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lawn on the side of the road

The last thing a homeowner wants to encounter are legal issues with a homeowners’ association (HOA) in Arizona. Unfortunately, these kinds of things can and do happen. Things can go wrong more often than you may suspect. As a homeowner who contributes to an HOA in your community, you have a variety of rights granted to you by state law. Let’s take a quick look at how these protections can assist you if you find yourself entangled in a dispute.

Your Rights

HOAs are becoming increasingly popular in Arizona. Most new residential developments, in fact, are managed by some form of HOA, even if the HOA is considered to be a “lite” one with minimal rules or oversight. News laws, for that matter, are being created and added to the books each year, too, that aim to balance the power between homeowner rights and HOA rights. However, many homeowners are unaware of their rights, but we are here to help you better understand yours.


HOAs are categorized as either Condominiums (condos), where common areas are shared, including common walls in most cases; or as Planned Communities, where common areas are owned and operated/maintained by the HOA. Defining rules and regulations of the HOA are housed under a set of documents called the: Declaration of Covenants, Conditions and Restrictions (referred to as the Declaration or CC&Rs). These regulate everything from window treatments to pet breed restrictions, and everything you can imagine in between, from the color of your front gravel to what your backyard can or can’t have in it.

Always read these documents before you buy a residence, too.   You don’t want to find a surprise restriction that prevents you from having everything you ever wanted in your dream home.

Dues and Assessments

HOAs usually require dues monthly, but some require them yearly.

  1. Funds tendered need to first be applied to the assessment balance, by law, and then to any unpaid balances (fees, fines, penalties, collections, etc.).
  2. The HOA is required to provide a response to your written request for assessments within 15 days of receiving the response.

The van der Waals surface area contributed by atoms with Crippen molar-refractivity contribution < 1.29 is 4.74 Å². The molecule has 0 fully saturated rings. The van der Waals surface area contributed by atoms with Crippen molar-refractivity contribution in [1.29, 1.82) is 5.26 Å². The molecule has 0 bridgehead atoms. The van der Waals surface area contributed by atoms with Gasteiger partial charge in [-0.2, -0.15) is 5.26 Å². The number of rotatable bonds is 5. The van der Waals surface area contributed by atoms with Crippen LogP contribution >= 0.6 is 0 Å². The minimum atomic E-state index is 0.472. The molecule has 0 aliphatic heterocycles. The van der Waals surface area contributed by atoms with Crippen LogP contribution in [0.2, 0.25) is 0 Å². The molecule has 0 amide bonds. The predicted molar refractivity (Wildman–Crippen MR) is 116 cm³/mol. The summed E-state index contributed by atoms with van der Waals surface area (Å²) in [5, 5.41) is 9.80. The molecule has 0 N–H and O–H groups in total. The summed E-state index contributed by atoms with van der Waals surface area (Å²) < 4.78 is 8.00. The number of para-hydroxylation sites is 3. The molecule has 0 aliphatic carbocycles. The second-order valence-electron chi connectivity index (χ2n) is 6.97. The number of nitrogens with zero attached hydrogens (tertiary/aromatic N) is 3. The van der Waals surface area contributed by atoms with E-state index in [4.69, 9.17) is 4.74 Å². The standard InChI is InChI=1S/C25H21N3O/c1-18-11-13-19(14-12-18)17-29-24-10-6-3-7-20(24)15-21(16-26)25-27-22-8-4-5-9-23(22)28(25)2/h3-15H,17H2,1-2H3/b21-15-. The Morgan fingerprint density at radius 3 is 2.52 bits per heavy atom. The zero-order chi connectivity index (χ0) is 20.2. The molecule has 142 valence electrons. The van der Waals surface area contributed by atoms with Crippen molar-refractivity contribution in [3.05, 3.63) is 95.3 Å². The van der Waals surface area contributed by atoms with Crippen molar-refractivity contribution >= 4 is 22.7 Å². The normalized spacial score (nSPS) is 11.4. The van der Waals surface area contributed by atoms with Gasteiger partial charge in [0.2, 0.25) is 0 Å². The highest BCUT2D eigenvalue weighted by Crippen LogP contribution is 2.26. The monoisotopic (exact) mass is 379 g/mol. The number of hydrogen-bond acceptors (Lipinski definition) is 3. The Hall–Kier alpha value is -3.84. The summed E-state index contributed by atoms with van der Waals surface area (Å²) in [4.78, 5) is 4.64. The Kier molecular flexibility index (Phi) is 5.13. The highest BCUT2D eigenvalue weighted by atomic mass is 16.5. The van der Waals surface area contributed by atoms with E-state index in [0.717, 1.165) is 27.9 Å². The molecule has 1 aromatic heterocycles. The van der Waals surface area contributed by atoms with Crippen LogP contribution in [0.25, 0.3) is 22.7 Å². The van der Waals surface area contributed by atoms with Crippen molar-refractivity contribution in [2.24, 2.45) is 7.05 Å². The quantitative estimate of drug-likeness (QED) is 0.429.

3. Liens can be placed and enforced if your balance due exceeds $1,200.

If the HOA says that you violated any rules, they may fine you. But unlike assessment fees, fines can only be fully enforced in a lawsuit against you; whereas assessments can be placed as a lien against the value or future sale of your home. Under current laws, before fines can be levied, the HOA has to offer you a hearing. If they do not offer you a hearing before the board, the fine is considered illegal and is therefore unenforceable.

What’s more, as a homeowner, you have the right to review all meetings, meeting minutes and records. You will need to submit a written request for these documents. The HOA is required to furnish your request within 10 business days of receiving it and cannot charge you more than $0.15 per page in fees.

Open Meetings

Finally, all meetings of the board of directors are legally supposed to be open to all HOA members. Notices are required to be posted in conspicuous places or mailed 48 hours in advance of set meetings. A meeting is defined as two or more board members meeting to discuss any business related to the operation of the HOA.

At MacQueen & Gottlieb, we have experience helping homeowners tackle a variety of common legal issues with HOAs in Arizona that they may encounter. New Arizona laws protect homeowners against HOA abuse. If you need legal assistance dealing with your HOA, contact us today to schedule an initial consultation or make an appointment online.

Call us today for an appointment.